On the trail of polonium – The history of polonium-210

Materials World magazine
1 Jan 2007

Following the poisoning and death of the former Russian spy, Alexander Litvinenko, I have been assailed by kith and kin to give an account of the poisoning agent, polonium-210. The substance is one of the most fascinating elements in the periodic table and has been used by experimental physicists to help unravel the structure of the atom. This dangerous and mysterious element is also a vital component of atomic bombs.

Polonium (Po), a highly radioactive metalloid, was discovered in pitchblende, a uranium ore, by Marie and Pierre Curie in 1898. This was a considerable achievement as one tonne of pitchblende contains only 100µg of polonium. The husband and wife team subsequently discovered radium, another product of uranium decay, which has become well known since its use in the treatment of cancer. For these discoveries, the Curies shared with Henri Becquerel the 1903 Nobel Prize for Physics.

Producing polonium from radium

For cancer treatment, radium was employed, not as a direct source of radiation, but as a provider of one of its decay products - the inert radioactive gas, radon. Samples of radon would be extracted from a radium source and sealed in small glass tubes known as ‘seeds'. These could then be placed adjacent to a tumour that would be exposed to intense gamma irradiation. The main types of ‘natural' radioactive rays are

  • Alpha - two protons and two neutrons bound together.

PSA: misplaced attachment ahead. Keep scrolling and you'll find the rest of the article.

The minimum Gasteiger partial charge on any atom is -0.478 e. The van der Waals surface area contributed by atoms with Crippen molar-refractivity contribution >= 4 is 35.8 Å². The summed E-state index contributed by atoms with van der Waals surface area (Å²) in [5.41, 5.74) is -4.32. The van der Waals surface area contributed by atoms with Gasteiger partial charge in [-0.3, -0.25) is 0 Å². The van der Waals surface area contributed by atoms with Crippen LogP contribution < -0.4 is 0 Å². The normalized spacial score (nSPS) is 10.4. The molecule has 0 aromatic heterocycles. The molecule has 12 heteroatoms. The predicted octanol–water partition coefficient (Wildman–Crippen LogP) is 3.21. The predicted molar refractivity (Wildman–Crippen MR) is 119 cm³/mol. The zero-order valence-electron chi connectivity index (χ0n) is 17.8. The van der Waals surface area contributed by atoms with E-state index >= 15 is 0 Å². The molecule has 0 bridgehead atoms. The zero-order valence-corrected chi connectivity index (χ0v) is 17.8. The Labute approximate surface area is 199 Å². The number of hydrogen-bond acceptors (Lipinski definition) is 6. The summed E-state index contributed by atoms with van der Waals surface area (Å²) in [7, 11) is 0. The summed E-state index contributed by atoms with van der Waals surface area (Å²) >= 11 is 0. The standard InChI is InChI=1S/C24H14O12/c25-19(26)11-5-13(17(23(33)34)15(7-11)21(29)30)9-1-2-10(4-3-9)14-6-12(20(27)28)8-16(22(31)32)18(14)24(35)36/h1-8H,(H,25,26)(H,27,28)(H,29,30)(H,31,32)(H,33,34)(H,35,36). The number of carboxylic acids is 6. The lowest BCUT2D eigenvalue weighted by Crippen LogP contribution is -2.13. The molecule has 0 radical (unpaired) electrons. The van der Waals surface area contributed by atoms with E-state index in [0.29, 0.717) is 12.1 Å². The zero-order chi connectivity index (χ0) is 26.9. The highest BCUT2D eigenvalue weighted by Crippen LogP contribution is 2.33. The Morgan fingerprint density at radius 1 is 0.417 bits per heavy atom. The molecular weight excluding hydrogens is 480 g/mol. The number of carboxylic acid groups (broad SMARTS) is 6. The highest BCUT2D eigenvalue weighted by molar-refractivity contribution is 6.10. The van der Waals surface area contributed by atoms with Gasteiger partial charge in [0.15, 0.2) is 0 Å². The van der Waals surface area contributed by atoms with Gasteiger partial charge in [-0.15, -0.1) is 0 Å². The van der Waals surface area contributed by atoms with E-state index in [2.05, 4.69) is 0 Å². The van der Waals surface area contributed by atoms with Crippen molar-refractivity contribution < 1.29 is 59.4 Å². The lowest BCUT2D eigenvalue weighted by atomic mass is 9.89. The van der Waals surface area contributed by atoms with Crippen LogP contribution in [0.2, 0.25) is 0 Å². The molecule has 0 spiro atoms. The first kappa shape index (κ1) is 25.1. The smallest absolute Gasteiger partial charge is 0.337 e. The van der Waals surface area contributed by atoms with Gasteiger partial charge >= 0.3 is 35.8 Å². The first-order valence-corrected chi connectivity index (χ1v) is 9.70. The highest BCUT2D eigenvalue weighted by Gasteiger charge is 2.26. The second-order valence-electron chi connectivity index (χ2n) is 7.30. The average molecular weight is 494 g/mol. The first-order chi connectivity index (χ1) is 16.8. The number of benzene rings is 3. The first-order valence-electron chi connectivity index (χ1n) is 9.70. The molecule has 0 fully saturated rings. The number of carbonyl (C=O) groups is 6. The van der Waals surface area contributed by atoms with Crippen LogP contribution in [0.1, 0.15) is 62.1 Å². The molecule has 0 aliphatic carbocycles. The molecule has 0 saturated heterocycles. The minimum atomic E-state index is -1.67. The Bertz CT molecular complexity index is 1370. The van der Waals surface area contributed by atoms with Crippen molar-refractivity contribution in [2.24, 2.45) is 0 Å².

• Beta - accelerated electrons.
  • Gamma - penetrating electromagnetic radiation.


The gamma rays generated in the tubes would come more from the decay products of radon, particularly bismuth-214, than from the gas itself. Because of short half-lives, the seeds soon became inactive so the treatment centre would rapidly accumulate numerous spent seeds. These were eagerly sought after by experimental physicists as polonium is also a decay product of radon and used seeds contain small but useful amounts of this element. Most of the experiments described below were in fact carried out with polonium from this source.

Polonium-induced beryllium radiation and discovery of the neutron

In 1928, physicists Bothe and Becker from the University of Giessen, Germany, discovered that if beryllium was irradiated with alpha particles from polonium, a very intense and penetrating irradiation beam was produced. In January 1932, the Joliot-Curies reported that polonium-induced beryllium radiation caused paraffin wax to emit protons. They attributed this to the emission of gamma rays from the beryllium.

A month later, James Chadwick at the Cavendish Laboratory in Cambridge, UK, demonstrated that the alpha bombardment of beryllium generates not gamma radiation but a stream of uncharged particles of mass close to that of the proton. In other words, Chadwick had confirmed the existence of the neutron. This was a most important observation - if the neutron had remained undiscovered for just a few more years, it is unlikely that uranium fission would have been discovered before the outbreak of World War II and hence the atom bomb would not have been created. It is not without significance that the trigger, the initiator which kick-started the chain reaction in the bombs, was a small piece of beryllium in contact with a tiny piece of polonium.

The Litvinenko murder is something of an enigma. To obtain polonium would seem to be the action of a sophisticated and well-connected person, but such an individual would also know that polonium leaves a radioactive trace whenever it is used or transported. Such a trail might surely lead the investigating authorities right back to the perpetrator of the crime.


Further information:

Discovery of polonium and radium
Discovery of the neutron